Last month, Utah Gov. Gary Herbert signed a bill bringing back the firing squad as a method of execution. The state abandoned firing squads in 2004 but now, it has returned as the backup option — partly because of a shortage of lethal injection drugs, the state's default execution method.

Utah is now the only state in the U.S. that authorizes execution by firing squad.

Last week, Governor Jerry Brown made water conservation mandatory in the drought-stricken state of California. "As Californians, we have to pull together and save water in every way we can," he said.

But if the four-year drought continues, conservation alone — at least what's required by the governor's plan — won't fix the problem.

Across California, communities are examining all options to avoid running out of water. Some, like the coastal city of Santa Barbara, are looking to the past for inspiration.

In the early 1970s thousands of bombings were taking place throughout the country — sometimes up to five a day. They were targeted protests, carried out by a multitude of radical activist groups: The Weather Underground, the Symbionese Liberation Army, the FALN, the Black Liberation Army.

According to author Bryan Burrough, there were at least a dozen underground organizations carrying out these attacks at the time. He writes that the bombings functioned as "exploding press releases."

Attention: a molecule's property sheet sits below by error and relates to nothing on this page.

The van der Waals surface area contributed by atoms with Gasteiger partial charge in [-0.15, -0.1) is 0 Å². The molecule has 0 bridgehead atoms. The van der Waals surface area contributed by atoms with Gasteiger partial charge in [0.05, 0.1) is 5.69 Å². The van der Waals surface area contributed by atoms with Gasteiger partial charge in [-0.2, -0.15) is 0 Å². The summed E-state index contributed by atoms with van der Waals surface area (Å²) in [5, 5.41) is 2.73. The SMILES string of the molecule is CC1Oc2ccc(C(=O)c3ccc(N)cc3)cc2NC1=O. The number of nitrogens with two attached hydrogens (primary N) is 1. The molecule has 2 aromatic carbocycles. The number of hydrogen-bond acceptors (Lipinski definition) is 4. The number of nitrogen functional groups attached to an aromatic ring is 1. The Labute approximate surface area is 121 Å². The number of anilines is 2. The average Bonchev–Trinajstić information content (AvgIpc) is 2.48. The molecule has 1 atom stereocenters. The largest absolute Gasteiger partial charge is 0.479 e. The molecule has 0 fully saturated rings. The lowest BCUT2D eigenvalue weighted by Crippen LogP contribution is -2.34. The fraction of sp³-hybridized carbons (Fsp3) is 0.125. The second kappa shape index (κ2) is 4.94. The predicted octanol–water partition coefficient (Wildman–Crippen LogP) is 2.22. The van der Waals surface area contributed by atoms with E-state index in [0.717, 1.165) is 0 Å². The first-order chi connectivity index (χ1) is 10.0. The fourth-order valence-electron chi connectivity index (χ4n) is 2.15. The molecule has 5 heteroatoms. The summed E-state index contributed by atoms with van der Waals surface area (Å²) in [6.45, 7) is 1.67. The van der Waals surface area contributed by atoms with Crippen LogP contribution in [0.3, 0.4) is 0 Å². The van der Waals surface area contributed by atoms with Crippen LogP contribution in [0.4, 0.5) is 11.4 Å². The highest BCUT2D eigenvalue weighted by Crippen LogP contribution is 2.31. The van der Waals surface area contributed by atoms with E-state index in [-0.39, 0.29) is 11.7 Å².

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Transcript

RACHEL MARTIN, HOST:

By law, many U.S. insurance providers that offer mental health care are required to cover it just as they would cancer or diabetes care. But advocates say achieving this mental health parity can be a challenge.

Only one American in history has ever been convicted of torture committed abroad: Chuckie Taylor, the son of former Liberian President Charles Taylor.

His father led militants to take control of Liberia in the late '90s, went in exile after Liberia's Second Civil War and was found guilty of abetting war crimes in Sierra Leone. But young Chuckie Taylor seemed far removed from that warlord life — he lived in America with his mother and stepfather, just another teenager listening to hip-hop and watching TV in his room.

As part of a series called "My Big Break," All Things Considered is collecting stories of triumph, big and small. These are the moments when everything seems to click, and people leap forward into their careers.

Stephanie Izard is the rock-star chef behind Chicago's award-winning Girl and the Goat restaurant, as well as Little Goat.

But the chain of events that brought her there started at, well, a chain.

"I got my first job at the Olive Garden," Izard says.

The Hula Hoop. The pogo stick. The Tamagotchi.

Fads, crazes and must-have toys all sweep the country from time to time. But in the annals of faddish toys, one achievement stands tall — or rather, sits small: the Pet Rock.

It was exactly what it sounds like: a rock (a Mexican beach stone, to be precise) marketed in the mid-'70s as a pet. Each came in its own box with air holes and a detailed owner's manual.